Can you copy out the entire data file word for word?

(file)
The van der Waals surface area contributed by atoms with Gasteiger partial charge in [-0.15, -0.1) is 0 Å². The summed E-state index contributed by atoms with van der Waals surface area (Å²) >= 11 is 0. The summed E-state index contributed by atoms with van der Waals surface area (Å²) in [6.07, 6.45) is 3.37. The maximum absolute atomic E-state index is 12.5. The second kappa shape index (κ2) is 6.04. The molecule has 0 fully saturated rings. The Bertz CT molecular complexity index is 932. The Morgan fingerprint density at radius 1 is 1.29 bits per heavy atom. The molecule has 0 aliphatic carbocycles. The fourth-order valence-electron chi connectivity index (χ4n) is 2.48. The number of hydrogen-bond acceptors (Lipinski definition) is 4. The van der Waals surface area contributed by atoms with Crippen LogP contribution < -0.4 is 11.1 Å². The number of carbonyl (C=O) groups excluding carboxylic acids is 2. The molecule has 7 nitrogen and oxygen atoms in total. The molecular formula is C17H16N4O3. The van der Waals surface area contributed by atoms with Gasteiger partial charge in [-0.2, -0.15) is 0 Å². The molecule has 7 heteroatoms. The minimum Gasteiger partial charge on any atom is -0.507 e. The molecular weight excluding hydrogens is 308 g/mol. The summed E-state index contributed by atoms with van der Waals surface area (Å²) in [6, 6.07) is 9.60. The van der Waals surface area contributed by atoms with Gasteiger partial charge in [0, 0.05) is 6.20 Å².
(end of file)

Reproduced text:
The van der Waals surface area contributed by atoms with Gasteiger partial charge in [-0.15, -0.1) is 0 Å². The summed E-state index contributed by atoms with van der Waals surface area (Å²) >= 11 is 0. The summed E-state index contributed by atoms with van der Waals surface area (Å²) in [6.07, 6.45) is 3.37. The maximum absolute atomic E-state index is 12.5. The second kappa shape index (κ2) is 6.04. The molecule has 0 fully saturated rings. The Bertz CT molecular complexity index is 932. The Morgan fingerprint density at radius 1 is 1.29 bits per heavy atom. The molecule has 0 aliphatic carbocycles. The fourth-order valence-electron chi connectivity index (χ4n) is 2.48. The number of hydrogen-bond acceptors (Lipinski definition) is 4. The van der Waals surface area contributed by atoms with Crippen LogP contribution < -0.4 is 11.1 Å². The number of carbonyl (C=O) groups excluding carboxylic acids is 2. The molecule has 7 nitrogen and oxygen atoms in total. The molecular formula is C17H16N4O3. The van der Waals surface area contributed by atoms with Gasteiger partial charge in [-0.2, -0.15) is 0 Å². The molecule has 7 heteroatoms. The minimum Gasteiger partial charge on any atom is -0.507 e. The molecular weight excluding hydrogens is 308 g/mol. The summed E-state index contributed by atoms with van der Waals surface area (Å²) in [6, 6.07) is 9.60. The van der Waals surface area contributed by atoms with Gasteiger partial charge in [0, 0.05) is 6.20 Å².